This is a guest post by:
Chris Teitzel is the Founder and CEO of both Lockr, which helps to increase website security by providing secure storage for API and Encryption keys; and Cellar Door Media, a premier development and business technology consulting company. Find him on Twitter and Linkedin.
WordPress has a pretty good record for security considering its wide user base, but it has its risks as well. Having a
security conscious mindset from the beginning, in regards to your website is necessary, as without one a site exposes it to serious dangers. Careful treatment of your website and how it is set up and maintained is critical to keep it safe. Here are
some of the risks which a large number of sites face, and tips on how to avoid them.
Unlimited Login Attempts
By default, WordPress lets anyone try to log in repeatedly, without any limit. This allows “brute force” attacks in which an intruder automates repeated logins, trying a long list of likely passwords, such as dictionary words or other forms of common known phases. If users are careless — and some always are — or the intruder’s list contains a lucky guess, then eventually an uninvited person will gain access to an account.
The remedy is to lock out IP addresses that make too many unsuccessful login attempts. The Login Lockdown plugin will do this. It lets you pick the number of failed attempts before an IP address is locked out, and how long it has to wait before trying again. As a bonus, it lets you change the message on a failed login so the intruder doesn’t know if the password is wrong, or if the account even exists. This keeps attackers from zeroing in on login names that are in use.
Default Admin Account
Brute force attacks are most likely to go after the “admin” account. WordPress sets the account name by default, and it has complete control of the site, so it’s an easy and attractive target. Limiting login attempts will reduce the threat, but you can decrease it further by not having an account with that name.
The great news is no plugins are necessary to do this. From the control panel, create a new account; you can give it any name you like. Give it the administrator role. Next, log out of the admin account and into your newly created account. From there, delete the original admin account. As always, make sure your to give the new admin account a strong password! Detailed instructions on how to do this, along with a couple of alternative ways, are available here.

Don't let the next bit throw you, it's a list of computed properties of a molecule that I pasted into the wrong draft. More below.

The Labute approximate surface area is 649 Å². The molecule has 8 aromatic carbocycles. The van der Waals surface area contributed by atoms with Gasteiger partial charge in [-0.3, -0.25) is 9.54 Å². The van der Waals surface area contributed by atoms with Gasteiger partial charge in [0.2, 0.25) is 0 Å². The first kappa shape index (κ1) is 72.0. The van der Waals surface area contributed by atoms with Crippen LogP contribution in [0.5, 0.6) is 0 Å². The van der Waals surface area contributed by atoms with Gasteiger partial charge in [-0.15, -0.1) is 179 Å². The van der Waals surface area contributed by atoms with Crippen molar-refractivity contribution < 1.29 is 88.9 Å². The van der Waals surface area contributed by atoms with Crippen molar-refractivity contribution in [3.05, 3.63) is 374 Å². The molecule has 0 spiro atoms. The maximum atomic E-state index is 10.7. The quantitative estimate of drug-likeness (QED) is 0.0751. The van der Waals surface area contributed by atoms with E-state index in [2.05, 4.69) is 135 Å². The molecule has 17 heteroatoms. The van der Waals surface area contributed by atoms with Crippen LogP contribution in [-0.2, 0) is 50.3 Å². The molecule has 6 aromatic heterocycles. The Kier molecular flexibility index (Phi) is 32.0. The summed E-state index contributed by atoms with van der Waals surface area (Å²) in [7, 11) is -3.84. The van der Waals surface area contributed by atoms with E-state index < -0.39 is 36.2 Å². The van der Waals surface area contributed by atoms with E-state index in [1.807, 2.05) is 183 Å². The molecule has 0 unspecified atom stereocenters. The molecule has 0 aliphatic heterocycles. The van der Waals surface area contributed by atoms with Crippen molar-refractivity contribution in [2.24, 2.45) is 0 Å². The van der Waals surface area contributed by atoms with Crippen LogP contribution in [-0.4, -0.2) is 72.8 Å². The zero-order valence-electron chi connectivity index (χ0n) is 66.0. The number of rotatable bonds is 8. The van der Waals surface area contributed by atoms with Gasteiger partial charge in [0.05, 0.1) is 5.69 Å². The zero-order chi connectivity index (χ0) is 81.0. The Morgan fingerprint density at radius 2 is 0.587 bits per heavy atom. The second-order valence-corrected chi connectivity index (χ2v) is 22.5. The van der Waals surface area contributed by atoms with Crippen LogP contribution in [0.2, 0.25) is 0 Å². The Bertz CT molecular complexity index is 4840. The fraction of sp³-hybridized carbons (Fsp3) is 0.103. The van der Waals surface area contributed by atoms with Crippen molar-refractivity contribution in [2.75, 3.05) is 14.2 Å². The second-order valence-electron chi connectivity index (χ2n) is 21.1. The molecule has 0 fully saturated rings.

No SSL Access
If you set up a WordPress account on a cheap hosting site, it might not offer you secure SSL/TLS access. Because of this all interaction with your site is over unencrypted HTTP instead of secure HTTPS. This means anyone can eavesdrop on all login attempts and steal the passwords.
The fix for this is to upgrade your site’s hosting plan or provider to one that gives you an SSL certificate, or the ability to use your own. If your host offers you one but you haven’t yet taken advantage of it, set it up right away. The security provided by SSL/TLS is well worth the cost and effort.
If you have a low-value site and you don’t want to spend any extra money on a dedicated certificate, there’s still a way to utilize login security and improve your login security. By using a DNS service such as Cloudflare, you can have it provide the SSL connection to the user without having to get a custom certificate. Be sure to use their Full or Origin CA methods for the highest level of security. Additionally, the Jetpack plugin gives you another way to log in, if you have a WordPress.com account. (It’s free, and you can get one even if you don’t want to start a blog there.) Jetpack will link your site to WordPress.com, and then you can login just by clicking a button. As long as you’re already logged in to WordPress.com, you don’t have to enter the password for your own site.
SQL Injection And Cross-Site Scripting
A huge proportion of the major security flaws in WordPress, its themes, and its plugins are due to two kinds of coding errors. The usual way to exploit these errors is to enter malicious data in a form which the site then unknowingly runs. SQL injection is the worst by tricking the server into issuing extra commands to the database. It can disclose, change, or delete information, which could capture confidential data,put spam on your site, or take over the admin user.
There’s nothing you can directly do about these vulnerabilities if you don’t write your own PHP code, but you can reduce your chances of letting buggy code onto your site. The most important thing is to use only reliable themes and plugins from companies or developers you trust. Don’t install a plugin from sites you haven’t heard of before or ones anyone can upload to without screening. Stick with trustworthy sources such as wordpress.org and woocommerce.com. Even there, be careful of unknown plugins that have had very few downloads or haven’t been updated in years. The most reliable code is usually code that a lot of people are using and that is regularly updated. Most of all, be sure to update your plugins and WordPress core whenever a security patch is released.
Most attacks that occur on plugins and core that have patches already available. Keeping the WordPress core and all themes and plugins up to date will help to keep them safe. Developers fix bugs and issue updates when they find out about them. Criminals know about bugs they can exploit in older versions.
The steps described here aren’t difficult, and they will significantly improve a WordPress site’s safety.